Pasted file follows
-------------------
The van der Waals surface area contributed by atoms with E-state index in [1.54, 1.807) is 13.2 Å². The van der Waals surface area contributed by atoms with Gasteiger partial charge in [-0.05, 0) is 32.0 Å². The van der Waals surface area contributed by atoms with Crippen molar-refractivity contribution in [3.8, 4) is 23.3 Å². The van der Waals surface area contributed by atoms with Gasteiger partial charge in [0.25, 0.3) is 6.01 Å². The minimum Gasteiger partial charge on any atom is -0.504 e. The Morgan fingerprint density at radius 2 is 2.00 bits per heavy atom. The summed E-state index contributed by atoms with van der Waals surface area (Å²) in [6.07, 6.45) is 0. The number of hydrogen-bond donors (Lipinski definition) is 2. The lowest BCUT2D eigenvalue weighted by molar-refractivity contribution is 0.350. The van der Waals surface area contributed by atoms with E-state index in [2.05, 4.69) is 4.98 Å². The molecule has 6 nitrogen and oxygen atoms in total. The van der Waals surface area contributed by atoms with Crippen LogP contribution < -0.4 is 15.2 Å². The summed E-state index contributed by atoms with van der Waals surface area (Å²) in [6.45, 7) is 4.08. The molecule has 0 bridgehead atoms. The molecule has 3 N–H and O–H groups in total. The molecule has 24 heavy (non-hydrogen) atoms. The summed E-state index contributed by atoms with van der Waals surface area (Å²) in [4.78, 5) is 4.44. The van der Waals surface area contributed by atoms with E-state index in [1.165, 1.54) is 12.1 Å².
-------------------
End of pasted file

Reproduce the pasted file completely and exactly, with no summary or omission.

The van der Waals surface area contributed by atoms with E-state index in [1.54, 1.807) is 13.2 Å². The van der Waals surface area contributed by atoms with Gasteiger partial charge in [-0.05, 0) is 32.0 Å². The van der Waals surface area contributed by atoms with Crippen molar-refractivity contribution in [3.8, 4) is 23.3 Å². The van der Waals surface area contributed by atoms with Gasteiger partial charge in [0.25, 0.3) is 6.01 Å². The minimum Gasteiger partial charge on any atom is -0.504 e. The Morgan fingerprint density at radius 2 is 2.00 bits per heavy atom. The summed E-state index contributed by atoms with van der Waals surface area (Å²) in [6.07, 6.45) is 0. The number of hydrogen-bond donors (Lipinski definition) is 2. The lowest BCUT2D eigenvalue weighted by molar-refractivity contribution is 0.350. The van der Waals surface area contributed by atoms with E-state index in [2.05, 4.69) is 4.98 Å². The molecule has 6 nitrogen and oxygen atoms in total. The van der Waals surface area contributed by atoms with Crippen LogP contribution < -0.4 is 15.2 Å². The summed E-state index contributed by atoms with van der Waals surface area (Å²) in [6.45, 7) is 4.08. The molecule has 0 bridgehead atoms. The molecule has 3 N–H and O–H groups in total. The molecule has 24 heavy (non-hydrogen) atoms. The summed E-state index contributed by atoms with van der Waals surface area (Å²) in [4.78, 5) is 4.44. The van der Waals surface area contributed by atoms with E-state index in [1.165, 1.54) is 12.1 Å².